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The Hidden Cost Of Low Prices: Limited Access To New Drugs In India
Date: 9/12/2014

In support of its mission "to inspire, promote, encourage and facilitate international trade and investment in order to enhance economic growth and job creation throughout the world" the National Foreign Trade Council Foundation supports and conducts research and study on the problems and opportunities in international economics and foreign trade and investments. Following is a recent product.

India's treatment of pharmaceutical patents has been a subject of much attention since its implementation of the WTO's TRIPS Agreement through amendments in 2005 to India's Patent Act. Professors Ernst R. Berndt (MIT) and Iain M. Cockburn (Boston Univ.) have recently contributed an article to Health Affairs entitled, "The Hidden Cost of Low Prices: Limited Access to New Drugs in India."

Abstract: The pricing and accessibility of patent-protected drugs in low- and middle-income countries is a contentious issue in the global context. But questions about price have little meaning if a drug is not available for purchase, and the extent to which patent policy affects when (and if) new drugs become available in these countries has largely been overlooked. We examined data on the sales of 184 drugs approved by the US Food and Drug Administration between 2000 and 2009. We found that 50 percent of those 184 drugs went on sale in India only after lags of more than five years from their first worldwide introduction. More than half of the drugs that became newly available in India during the study period were produced and sold by multiple manufacturers in the country within one year of their introduction. The presence of multiple manufacturers indicates sharp competition and weak patent protection—factors that are disincentives to manufacturers to incur the costs of gaining access to the market. We conclude that modest patent and regulatory reform could bring the faster availability of a wider range of new drugs in India with limited impact on prices—a trade-off that merits greater policy attention.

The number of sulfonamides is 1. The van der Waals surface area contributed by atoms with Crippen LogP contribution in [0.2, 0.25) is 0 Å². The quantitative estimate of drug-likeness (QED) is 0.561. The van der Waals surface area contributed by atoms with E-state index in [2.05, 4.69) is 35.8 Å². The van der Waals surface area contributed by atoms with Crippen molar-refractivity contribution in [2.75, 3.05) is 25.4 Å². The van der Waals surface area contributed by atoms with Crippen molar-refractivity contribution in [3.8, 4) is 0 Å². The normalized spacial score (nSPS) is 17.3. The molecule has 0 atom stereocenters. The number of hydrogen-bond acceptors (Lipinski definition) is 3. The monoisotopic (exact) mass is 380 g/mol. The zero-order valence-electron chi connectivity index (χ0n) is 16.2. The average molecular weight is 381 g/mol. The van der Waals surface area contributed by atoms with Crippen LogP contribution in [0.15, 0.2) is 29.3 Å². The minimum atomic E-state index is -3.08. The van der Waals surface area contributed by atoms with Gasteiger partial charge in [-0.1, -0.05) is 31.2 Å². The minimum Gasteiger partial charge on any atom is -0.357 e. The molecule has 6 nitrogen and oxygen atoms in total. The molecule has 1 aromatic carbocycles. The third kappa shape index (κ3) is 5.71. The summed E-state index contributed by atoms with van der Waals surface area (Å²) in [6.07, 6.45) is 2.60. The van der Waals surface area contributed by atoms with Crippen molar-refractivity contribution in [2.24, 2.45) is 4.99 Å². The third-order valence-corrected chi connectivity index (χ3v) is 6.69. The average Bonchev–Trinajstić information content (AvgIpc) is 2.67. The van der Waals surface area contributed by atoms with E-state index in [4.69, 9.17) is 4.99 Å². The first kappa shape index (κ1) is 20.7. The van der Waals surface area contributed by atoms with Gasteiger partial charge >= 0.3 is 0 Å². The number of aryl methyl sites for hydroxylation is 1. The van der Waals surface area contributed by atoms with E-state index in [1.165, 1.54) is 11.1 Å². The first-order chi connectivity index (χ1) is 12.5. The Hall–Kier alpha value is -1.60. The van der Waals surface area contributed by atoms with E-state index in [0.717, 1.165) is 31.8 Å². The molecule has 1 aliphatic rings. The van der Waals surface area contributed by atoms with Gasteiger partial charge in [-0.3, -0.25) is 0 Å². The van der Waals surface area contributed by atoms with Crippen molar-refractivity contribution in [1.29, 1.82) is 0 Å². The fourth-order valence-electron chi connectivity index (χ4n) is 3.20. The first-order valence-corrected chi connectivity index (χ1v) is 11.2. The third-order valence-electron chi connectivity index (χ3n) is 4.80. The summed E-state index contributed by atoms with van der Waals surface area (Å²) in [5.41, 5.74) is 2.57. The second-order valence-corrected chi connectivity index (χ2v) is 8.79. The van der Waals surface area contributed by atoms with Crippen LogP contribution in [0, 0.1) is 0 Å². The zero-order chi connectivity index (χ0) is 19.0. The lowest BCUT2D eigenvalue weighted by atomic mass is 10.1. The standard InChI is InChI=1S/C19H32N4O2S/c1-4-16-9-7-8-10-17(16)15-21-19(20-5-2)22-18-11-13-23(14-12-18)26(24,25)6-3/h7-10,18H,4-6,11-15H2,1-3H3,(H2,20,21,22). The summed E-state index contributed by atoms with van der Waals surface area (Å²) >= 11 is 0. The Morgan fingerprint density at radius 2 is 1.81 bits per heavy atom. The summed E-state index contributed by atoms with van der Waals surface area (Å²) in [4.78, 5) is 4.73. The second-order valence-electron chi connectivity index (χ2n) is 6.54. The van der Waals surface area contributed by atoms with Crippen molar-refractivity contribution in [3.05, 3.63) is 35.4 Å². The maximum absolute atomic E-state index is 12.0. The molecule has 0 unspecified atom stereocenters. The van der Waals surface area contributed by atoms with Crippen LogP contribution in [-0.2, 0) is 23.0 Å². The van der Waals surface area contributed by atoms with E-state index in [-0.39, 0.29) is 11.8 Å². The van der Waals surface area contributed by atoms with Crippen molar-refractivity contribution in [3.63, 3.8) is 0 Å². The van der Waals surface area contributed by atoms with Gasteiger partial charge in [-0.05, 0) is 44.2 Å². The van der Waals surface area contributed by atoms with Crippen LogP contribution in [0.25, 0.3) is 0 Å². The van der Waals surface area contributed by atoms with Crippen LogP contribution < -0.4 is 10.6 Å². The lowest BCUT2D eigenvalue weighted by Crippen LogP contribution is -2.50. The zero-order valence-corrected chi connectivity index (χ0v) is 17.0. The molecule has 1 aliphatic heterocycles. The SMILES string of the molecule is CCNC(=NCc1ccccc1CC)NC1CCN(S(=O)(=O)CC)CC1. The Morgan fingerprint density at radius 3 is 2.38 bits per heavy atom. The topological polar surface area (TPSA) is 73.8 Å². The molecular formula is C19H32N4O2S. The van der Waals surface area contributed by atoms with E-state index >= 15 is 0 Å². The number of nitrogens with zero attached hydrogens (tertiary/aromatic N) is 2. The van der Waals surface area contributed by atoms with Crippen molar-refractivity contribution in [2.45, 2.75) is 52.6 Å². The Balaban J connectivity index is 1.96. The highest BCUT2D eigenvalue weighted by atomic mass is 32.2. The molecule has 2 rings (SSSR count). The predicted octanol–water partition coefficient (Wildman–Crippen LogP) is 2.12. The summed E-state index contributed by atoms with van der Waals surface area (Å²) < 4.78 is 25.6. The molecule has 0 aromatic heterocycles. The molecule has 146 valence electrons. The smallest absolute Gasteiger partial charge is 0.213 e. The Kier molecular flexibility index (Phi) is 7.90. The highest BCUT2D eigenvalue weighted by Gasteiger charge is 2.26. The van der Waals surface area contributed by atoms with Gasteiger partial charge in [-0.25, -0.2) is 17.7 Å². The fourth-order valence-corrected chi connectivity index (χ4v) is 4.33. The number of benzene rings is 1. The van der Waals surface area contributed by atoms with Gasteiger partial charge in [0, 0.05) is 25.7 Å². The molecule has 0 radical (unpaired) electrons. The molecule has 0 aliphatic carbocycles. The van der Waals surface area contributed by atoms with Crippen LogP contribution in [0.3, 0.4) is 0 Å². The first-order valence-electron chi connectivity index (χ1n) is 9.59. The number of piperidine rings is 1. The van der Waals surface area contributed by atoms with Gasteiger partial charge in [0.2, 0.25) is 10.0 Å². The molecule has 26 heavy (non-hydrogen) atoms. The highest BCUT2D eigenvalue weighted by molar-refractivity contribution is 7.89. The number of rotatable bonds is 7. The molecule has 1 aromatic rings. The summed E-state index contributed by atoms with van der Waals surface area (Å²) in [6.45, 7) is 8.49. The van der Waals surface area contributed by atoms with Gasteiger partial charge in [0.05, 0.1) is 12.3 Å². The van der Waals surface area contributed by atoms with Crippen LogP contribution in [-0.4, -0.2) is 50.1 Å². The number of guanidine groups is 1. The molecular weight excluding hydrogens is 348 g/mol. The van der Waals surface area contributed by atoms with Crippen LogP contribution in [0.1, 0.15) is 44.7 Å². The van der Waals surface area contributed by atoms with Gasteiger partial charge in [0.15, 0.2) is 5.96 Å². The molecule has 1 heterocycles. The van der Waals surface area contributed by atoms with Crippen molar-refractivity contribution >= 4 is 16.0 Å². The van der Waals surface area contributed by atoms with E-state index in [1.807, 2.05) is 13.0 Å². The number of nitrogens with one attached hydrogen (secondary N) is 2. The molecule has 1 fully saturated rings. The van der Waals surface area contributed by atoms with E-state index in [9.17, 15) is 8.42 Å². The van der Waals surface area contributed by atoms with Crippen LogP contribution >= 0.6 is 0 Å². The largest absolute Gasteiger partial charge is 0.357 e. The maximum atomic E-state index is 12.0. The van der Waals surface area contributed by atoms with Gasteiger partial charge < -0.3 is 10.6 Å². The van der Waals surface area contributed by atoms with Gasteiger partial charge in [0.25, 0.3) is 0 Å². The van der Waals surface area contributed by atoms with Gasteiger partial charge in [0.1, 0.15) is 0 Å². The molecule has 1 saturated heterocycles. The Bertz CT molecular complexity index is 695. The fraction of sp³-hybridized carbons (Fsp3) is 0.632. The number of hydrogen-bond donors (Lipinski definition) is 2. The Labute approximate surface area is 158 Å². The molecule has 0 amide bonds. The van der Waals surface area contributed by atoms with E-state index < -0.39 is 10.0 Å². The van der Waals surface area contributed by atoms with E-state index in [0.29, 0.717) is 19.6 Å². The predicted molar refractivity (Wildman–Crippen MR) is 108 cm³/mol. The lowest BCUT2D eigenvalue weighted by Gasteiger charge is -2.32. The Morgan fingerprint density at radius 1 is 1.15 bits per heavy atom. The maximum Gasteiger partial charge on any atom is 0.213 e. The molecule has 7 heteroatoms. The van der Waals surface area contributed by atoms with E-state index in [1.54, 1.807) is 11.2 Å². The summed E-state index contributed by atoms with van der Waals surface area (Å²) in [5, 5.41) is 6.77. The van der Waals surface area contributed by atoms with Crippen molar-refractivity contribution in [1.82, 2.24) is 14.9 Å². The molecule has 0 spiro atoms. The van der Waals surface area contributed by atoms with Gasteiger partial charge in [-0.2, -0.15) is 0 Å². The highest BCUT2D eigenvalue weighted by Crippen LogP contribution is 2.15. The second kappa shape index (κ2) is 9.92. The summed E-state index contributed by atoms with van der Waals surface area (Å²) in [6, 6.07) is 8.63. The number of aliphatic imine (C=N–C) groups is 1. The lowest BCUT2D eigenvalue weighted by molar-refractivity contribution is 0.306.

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The Hidden Cost Of Low Prices: Limited Access To New Drugs In India

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